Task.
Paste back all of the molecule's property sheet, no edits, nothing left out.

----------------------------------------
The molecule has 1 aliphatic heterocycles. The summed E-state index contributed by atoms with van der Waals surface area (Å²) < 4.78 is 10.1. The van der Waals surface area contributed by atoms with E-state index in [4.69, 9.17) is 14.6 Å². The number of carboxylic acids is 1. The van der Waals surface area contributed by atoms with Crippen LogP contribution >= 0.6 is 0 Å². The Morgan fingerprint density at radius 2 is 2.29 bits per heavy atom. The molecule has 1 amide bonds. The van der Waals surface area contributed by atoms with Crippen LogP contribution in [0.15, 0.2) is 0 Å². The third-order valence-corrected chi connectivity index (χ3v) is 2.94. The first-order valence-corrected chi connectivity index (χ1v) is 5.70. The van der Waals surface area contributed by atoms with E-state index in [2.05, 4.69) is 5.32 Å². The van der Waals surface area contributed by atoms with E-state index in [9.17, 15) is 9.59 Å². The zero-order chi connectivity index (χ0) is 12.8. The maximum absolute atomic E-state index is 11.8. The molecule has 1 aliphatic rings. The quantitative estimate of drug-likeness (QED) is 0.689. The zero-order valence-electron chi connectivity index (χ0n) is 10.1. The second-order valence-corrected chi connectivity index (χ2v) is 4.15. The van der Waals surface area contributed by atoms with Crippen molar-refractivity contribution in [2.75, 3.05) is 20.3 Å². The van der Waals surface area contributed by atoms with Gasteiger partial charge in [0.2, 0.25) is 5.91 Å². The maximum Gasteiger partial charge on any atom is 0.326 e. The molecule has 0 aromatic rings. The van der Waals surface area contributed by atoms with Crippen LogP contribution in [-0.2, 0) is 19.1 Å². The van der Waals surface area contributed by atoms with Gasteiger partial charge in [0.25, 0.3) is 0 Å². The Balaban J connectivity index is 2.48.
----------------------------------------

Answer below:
The molecule has 1 aliphatic heterocycles. The summed E-state index contributed by atoms with van der Waals surface area (Å²) < 4.78 is 10.1. The van der Waals surface area contributed by atoms with E-state index in [4.69, 9.17) is 14.6 Å². The number of carboxylic acids is 1. The van der Waals surface area contributed by atoms with Crippen LogP contribution >= 0.6 is 0 Å². The Morgan fingerprint density at radius 2 is 2.29 bits per heavy atom. The molecule has 1 amide bonds. The van der Waals surface area contributed by atoms with Crippen LogP contribution in [0.15, 0.2) is 0 Å². The third-order valence-corrected chi connectivity index (χ3v) is 2.94. The first-order valence-corrected chi connectivity index (χ1v) is 5.70. The van der Waals surface area contributed by atoms with E-state index in [2.05, 4.69) is 5.32 Å². The van der Waals surface area contributed by atoms with E-state index in [9.17, 15) is 9.59 Å². The zero-order chi connectivity index (χ0) is 12.8. The maximum absolute atomic E-state index is 11.8. The molecule has 1 aliphatic rings. The quantitative estimate of drug-likeness (QED) is 0.689. The zero-order valence-electron chi connectivity index (χ0n) is 10.1. The second-order valence-corrected chi connectivity index (χ2v) is 4.15. The van der Waals surface area contributed by atoms with Crippen molar-refractivity contribution in [2.75, 3.05) is 20.3 Å². The van der Waals surface area contributed by atoms with Gasteiger partial charge in [0.2, 0.25) is 5.91 Å². The maximum Gasteiger partial charge on any atom is 0.326 e. The molecule has 0 aromatic rings. The van der Waals surface area contributed by atoms with Crippen LogP contribution in [-0.2, 0) is 19.1 Å². The van der Waals surface area contributed by atoms with Gasteiger partial charge in [0.25, 0.3) is 0 Å². The Balaban J connectivity index is 2.48.